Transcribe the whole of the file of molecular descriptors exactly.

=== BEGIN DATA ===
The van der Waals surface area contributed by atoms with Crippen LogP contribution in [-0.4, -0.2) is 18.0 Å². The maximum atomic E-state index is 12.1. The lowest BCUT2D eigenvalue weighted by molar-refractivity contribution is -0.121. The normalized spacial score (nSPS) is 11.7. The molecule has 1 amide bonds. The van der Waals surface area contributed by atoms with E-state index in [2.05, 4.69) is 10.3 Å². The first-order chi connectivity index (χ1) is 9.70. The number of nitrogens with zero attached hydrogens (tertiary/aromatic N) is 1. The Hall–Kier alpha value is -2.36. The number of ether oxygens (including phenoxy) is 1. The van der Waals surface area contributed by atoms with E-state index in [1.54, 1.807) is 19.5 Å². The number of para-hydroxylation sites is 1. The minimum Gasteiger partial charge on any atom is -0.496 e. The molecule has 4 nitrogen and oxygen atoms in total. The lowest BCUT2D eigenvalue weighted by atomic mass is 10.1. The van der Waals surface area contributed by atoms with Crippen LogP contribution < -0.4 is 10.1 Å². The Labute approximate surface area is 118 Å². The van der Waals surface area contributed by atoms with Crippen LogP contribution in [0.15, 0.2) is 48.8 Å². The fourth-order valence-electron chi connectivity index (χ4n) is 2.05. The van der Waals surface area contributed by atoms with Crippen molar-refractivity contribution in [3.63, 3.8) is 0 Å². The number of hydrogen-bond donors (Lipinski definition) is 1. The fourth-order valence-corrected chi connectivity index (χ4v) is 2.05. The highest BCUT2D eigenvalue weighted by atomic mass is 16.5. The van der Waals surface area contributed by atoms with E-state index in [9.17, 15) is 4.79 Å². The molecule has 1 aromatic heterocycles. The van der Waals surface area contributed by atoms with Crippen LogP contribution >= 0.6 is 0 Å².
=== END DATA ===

The van der Waals surface area contributed by atoms with Crippen LogP contribution in [-0.4, -0.2) is 18.0 Å². The maximum atomic E-state index is 12.1. The lowest BCUT2D eigenvalue weighted by molar-refractivity contribution is -0.121. The normalized spacial score (nSPS) is 11.7. The molecule has 1 amide bonds. The van der Waals surface area contributed by atoms with E-state index in [2.05, 4.69) is 10.3 Å². The first-order chi connectivity index (χ1) is 9.70. The number of nitrogens with zero attached hydrogens (tertiary/aromatic N) is 1. The Hall–Kier alpha value is -2.36. The number of ether oxygens (including phenoxy) is 1. The van der Waals surface area contributed by atoms with E-state index in [1.54, 1.807) is 19.5 Å². The number of para-hydroxylation sites is 1. The minimum Gasteiger partial charge on any atom is -0.496 e. The molecule has 4 nitrogen and oxygen atoms in total. The lowest BCUT2D eigenvalue weighted by atomic mass is 10.1. The van der Waals surface area contributed by atoms with Crippen LogP contribution < -0.4 is 10.1 Å². The Labute approximate surface area is 118 Å². The van der Waals surface area contributed by atoms with Crippen LogP contribution in [0.15, 0.2) is 48.8 Å². The fourth-order valence-electron chi connectivity index (χ4n) is 2.05. The van der Waals surface area contributed by atoms with Crippen molar-refractivity contribution in [3.63, 3.8) is 0 Å². The number of hydrogen-bond donors (Lipinski definition) is 1. The fourth-order valence-corrected chi connectivity index (χ4v) is 2.05. The highest BCUT2D eigenvalue weighted by atomic mass is 16.5. The van der Waals surface area contributed by atoms with E-state index in [9.17, 15) is 4.79 Å². The molecule has 1 aromatic heterocycles. The van der Waals surface area contributed by atoms with Crippen LogP contribution >= 0.6 is 0 Å².